Moose Calling Championship

Rangeley Lakes Region

Promoting the First-Ever World Invitational Moose Calling Championship


  • To bring attention to a new festival in the Rangeley Lakes Region of Maine through state, regional and national media coverage
  • To increase business at local accommodations and restaurants during a shoulder season weekend

Situation Analysis:

Maine conducts a Moose Lottery each year to issue permits for the fall moose hunt. When the town of Rangeley was chosen to host the 2012 Moose Lottery drawing, locals decided to turn the one-day event into a three-day festival. The signature event of the Rangeley Moose Lottery Festival was the first World Invitational Moose Calling Championship.


NMC wrote a festival news release and distributed it nationally via Constant Contact to a targeted list of news and outdoor editors. The press release included a link to a video with World Invitational Moose Calling Championship Director Roger Lambert, an expert moose caller. Once the release was issued, NMC began contacting high-priority media contacts personally to generate interest. The agency also prepped Lambert for the many media interviews that would result from the push for publicity.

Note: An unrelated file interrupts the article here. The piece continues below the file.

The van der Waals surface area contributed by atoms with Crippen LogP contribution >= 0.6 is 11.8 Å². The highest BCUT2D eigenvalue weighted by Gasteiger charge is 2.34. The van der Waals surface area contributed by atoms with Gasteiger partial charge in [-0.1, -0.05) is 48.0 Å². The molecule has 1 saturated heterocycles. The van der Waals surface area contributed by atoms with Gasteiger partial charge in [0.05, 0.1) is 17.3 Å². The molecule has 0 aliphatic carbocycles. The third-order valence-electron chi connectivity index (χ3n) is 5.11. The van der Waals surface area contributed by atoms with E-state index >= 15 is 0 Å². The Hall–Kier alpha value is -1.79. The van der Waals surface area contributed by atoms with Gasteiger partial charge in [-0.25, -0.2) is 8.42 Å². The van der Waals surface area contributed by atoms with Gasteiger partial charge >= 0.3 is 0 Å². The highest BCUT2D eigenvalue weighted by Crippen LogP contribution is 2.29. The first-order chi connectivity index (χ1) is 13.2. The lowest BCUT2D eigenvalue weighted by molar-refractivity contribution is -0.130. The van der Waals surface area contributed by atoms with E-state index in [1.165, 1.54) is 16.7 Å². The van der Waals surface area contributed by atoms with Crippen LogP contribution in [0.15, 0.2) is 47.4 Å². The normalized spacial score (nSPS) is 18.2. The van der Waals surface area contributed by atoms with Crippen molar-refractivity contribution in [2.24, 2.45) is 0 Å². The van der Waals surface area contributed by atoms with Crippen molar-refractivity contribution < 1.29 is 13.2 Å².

More than 20 print, television, and online stories were generated, including an extensive interview with Lambert on National Public Radio’s “Weekend Edition Saturday” that aired on more than 600 stations nationwide. Another highlight was a second interview with Lambert, conducted via Skype, with Weather Channel personality Stephanie Abrams. The spot aired on the “Your Weather Today” morning show which has a viewership in excess of 1.6 million people.

The NMC team also scored a feature post on the Moose Calling Championship on the BBC’s popular travel blog, The Passport, as well as The Boston Globe’s travel blog, Globe-trotting. In-state coverage included a five-minute interview with Lambert and Rangeley Chamber Executive Director Judy Morton on WCSH TV’s “207,” the state’s most popular local news magazine show.

The advance publicity helped attract more than 3,600 people to the festival – an impressive turnout for a first-time event. The local Chamber of Commerce also reported that all accommodations were booked solid the Saturday night of the event and restaurants were slammed with hungry visitors.